Do I have to be a US citizen to get the COVID-19 vaccine?

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Who will be the first to get COVID-19 vaccines? AP Illustration/Peter Hamlin

Utah (ABC4) – As COVID-19 vaccine distribution continues throughout the state, many are wondering if you have to be a United States citizen, United States resident, or must have a visa to be vaccinated.

Jenny Johnson, Public Information Officer for the Utah Department of Health tells ABC4 “No. Your immigration status won’t keep you from getting vaccinated.”

Johnson says your “personal information is confidential and protected by law.”

In Utah’s current COVID-19 vaccine rollout, healthcare workers, long-term care facility staff and residents, first responders, those age 70 and older, K-12 teachers and school staff, and now Utahns 16 years of age and older are eligible to be vaccinated.

If you are a Utahn in one of the risk category groups getting vaccinated right now, the Utah Department of Health recommends you contact your employer or your local health department for more vaccination information.

How long should I wait to get the COVID-19 vaccine after having the virus? 

Utah has now administered more COVID-19 vaccine doses than the number of people who have tested positive for COVID-19 statewide. Utah Governor Spencer Cox says the state is “trying to be more viral than the virus.”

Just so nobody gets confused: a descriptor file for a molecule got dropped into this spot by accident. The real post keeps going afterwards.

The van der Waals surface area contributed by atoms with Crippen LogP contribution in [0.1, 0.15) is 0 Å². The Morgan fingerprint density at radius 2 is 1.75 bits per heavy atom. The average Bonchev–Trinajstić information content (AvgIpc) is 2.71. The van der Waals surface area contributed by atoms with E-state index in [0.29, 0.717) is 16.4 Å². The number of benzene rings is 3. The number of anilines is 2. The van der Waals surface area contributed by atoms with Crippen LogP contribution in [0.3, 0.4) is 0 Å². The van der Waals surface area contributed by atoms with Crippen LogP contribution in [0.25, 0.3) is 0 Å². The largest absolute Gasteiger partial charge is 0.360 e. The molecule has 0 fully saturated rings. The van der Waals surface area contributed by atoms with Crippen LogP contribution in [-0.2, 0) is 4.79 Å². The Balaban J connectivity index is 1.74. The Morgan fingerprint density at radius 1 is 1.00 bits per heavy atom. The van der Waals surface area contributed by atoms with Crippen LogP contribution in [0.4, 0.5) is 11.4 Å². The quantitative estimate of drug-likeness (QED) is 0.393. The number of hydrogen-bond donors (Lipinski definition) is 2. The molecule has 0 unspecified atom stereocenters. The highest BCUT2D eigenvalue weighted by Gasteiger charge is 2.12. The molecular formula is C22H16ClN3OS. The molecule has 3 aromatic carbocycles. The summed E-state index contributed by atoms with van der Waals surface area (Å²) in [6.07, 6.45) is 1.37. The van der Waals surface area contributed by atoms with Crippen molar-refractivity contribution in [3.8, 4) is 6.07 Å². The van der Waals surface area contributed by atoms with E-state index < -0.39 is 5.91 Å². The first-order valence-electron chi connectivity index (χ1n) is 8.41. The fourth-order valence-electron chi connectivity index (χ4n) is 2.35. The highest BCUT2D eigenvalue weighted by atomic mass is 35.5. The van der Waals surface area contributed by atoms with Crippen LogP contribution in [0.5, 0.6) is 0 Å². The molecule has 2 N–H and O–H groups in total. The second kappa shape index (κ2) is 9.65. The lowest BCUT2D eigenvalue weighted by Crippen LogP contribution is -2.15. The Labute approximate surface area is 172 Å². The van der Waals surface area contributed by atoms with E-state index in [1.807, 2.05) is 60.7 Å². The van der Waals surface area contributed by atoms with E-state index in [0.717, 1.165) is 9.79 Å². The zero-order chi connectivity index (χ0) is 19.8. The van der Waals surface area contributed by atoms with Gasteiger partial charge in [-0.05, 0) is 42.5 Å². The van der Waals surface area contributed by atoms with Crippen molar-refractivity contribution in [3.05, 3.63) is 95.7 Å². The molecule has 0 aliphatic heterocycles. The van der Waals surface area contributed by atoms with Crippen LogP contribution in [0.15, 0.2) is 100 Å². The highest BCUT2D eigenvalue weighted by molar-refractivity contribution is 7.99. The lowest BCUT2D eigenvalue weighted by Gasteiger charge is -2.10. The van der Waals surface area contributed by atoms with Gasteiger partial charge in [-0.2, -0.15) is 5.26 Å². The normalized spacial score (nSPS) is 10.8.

If you are getting vaccinated due to your job, Johnson says you might need to show proof of current employment, like your work badge.

According to the Utah Department of Health, some vaccine providers will only ask you to show the email confirmation you got after you registered for your vaccine appointment. Other providers may ask you to show a photo ID at your appointment.

The health department will only use your personal information for two things, to make sure you are old enough to get vaccinated and to make sure they are vaccinating the correct person.

“We don’t share your information with law enforcement or immigration officials,” as stated by the Utah Department of Health.

Vaccine recipients can use different types of photo ID at most vaccine providers, health officials share. Any type of ID with a photo, name, and birthdate will be accepted by most providers.

If your ID does not have your address on it, residents may need to bring a different type of proof showing they live in the country, like a gas or utility bill, the Utah Department of Health states.

If you have questions or concerns, check with your local health department or the vaccine provider.

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